• Is the content trustworthy? Does it speak with a voice of authority? Is it by an expert? If I read about your shoelace strategies, it’s clear via sourcing, expertise, the author’s background and/or the site this content is on, that this information is legit. What you’re doing is showing me, not telling me.

• Is this content free of factual errors? Don’t be fake news. Just don’t. If I can disprove you shoestring theory in one Google search, you’ve been discredited and may God have mercy on your website.

• Would you trust this content if it pertained to your money or health? If you were climbing Mt. Everest and keeping your shoes tied was a matter of life or death — would this be the go-to source?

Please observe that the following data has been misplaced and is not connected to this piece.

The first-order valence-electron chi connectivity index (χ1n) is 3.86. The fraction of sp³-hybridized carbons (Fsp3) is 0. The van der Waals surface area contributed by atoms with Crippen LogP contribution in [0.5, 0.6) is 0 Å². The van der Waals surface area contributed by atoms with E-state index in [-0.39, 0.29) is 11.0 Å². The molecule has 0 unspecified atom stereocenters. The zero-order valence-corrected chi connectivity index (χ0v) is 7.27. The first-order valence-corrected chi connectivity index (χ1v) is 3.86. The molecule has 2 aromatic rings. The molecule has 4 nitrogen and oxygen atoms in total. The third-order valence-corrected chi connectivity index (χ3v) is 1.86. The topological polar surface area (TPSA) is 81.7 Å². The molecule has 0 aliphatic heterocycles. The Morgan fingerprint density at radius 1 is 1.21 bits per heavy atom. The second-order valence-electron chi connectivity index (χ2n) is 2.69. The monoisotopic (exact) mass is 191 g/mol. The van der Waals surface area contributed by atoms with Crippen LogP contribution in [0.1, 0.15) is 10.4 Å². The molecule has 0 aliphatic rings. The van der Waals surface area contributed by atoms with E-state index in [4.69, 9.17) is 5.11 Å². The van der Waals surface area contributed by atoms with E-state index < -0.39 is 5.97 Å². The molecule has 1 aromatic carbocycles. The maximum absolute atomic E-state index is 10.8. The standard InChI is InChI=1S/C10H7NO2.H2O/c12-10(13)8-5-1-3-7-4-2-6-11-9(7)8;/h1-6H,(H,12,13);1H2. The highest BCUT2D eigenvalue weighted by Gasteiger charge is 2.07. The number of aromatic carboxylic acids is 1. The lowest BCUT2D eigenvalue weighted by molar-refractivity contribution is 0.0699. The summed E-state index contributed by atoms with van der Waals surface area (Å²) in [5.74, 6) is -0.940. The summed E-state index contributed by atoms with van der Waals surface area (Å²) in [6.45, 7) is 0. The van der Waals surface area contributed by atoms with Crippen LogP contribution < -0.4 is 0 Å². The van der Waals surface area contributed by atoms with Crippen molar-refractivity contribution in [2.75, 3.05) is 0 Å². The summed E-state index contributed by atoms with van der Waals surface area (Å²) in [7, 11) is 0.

Presentation & Production Questions

Purpose of this section is to let you know, if you think appearances don’t matter…they do.

• Is the content free of typos and style issues? Do you know how many times I’ve gone over blogs I’ve written and wanted to bash my head against the wall because I found a typo? So much so, I just stopped reading the things once they were published. Don’t be like me. If you can, have fresh eyes check it out prior to launch. Folks, there is a reason why editors are so invaluable.

• Is the content well-produced? I don’t care if it’s the iPhone 11, don’t do everything with your phone. Please, don’t.

• Is the content mass-produced? Does the pic, the video, or the blog look familiar? Probably because it is and came at little-to-no charge.  If you don’t think Google notices, they’re letting you know right here, they do.